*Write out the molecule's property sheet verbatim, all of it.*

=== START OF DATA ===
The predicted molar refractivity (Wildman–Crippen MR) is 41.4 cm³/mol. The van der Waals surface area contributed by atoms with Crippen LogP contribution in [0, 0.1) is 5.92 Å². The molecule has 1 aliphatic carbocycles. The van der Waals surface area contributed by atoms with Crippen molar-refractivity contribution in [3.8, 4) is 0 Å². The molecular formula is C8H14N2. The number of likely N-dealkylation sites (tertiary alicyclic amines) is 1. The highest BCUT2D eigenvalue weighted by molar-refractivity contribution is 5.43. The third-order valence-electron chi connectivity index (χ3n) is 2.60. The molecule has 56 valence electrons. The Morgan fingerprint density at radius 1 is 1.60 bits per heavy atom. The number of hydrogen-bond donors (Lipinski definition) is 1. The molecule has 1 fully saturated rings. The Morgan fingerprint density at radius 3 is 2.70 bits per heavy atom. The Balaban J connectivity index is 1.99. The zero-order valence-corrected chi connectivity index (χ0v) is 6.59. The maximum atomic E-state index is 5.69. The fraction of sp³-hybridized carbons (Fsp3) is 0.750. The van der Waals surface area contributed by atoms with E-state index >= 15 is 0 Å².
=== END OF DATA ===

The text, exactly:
The predicted molar refractivity (Wildman–Crippen MR) is 41.4 cm³/mol. The van der Waals surface area contributed by atoms with Crippen LogP contribution in [0, 0.1) is 5.92 Å². The molecule has 1 aliphatic carbocycles. The van der Waals surface area contributed by atoms with Crippen molar-refractivity contribution in [3.8, 4) is 0 Å². The molecular formula is C8H14N2. The number of likely N-dealkylation sites (tertiary alicyclic amines) is 1. The highest BCUT2D eigenvalue weighted by molar-refractivity contribution is 5.43. The third-order valence-electron chi connectivity index (χ3n) is 2.60. The molecule has 56 valence electrons. The Morgan fingerprint density at radius 1 is 1.60 bits per heavy atom. The number of hydrogen-bond donors (Lipinski definition) is 1. The molecule has 1 fully saturated rings. The Morgan fingerprint density at radius 3 is 2.70 bits per heavy atom. The Balaban J connectivity index is 1.99. The zero-order valence-corrected chi connectivity index (χ0v) is 6.59. The maximum atomic E-state index is 5.69. The fraction of sp³-hybridized carbons (Fsp3) is 0.750. The van der Waals surface area contributed by atoms with E-state index >= 15 is 0 Å².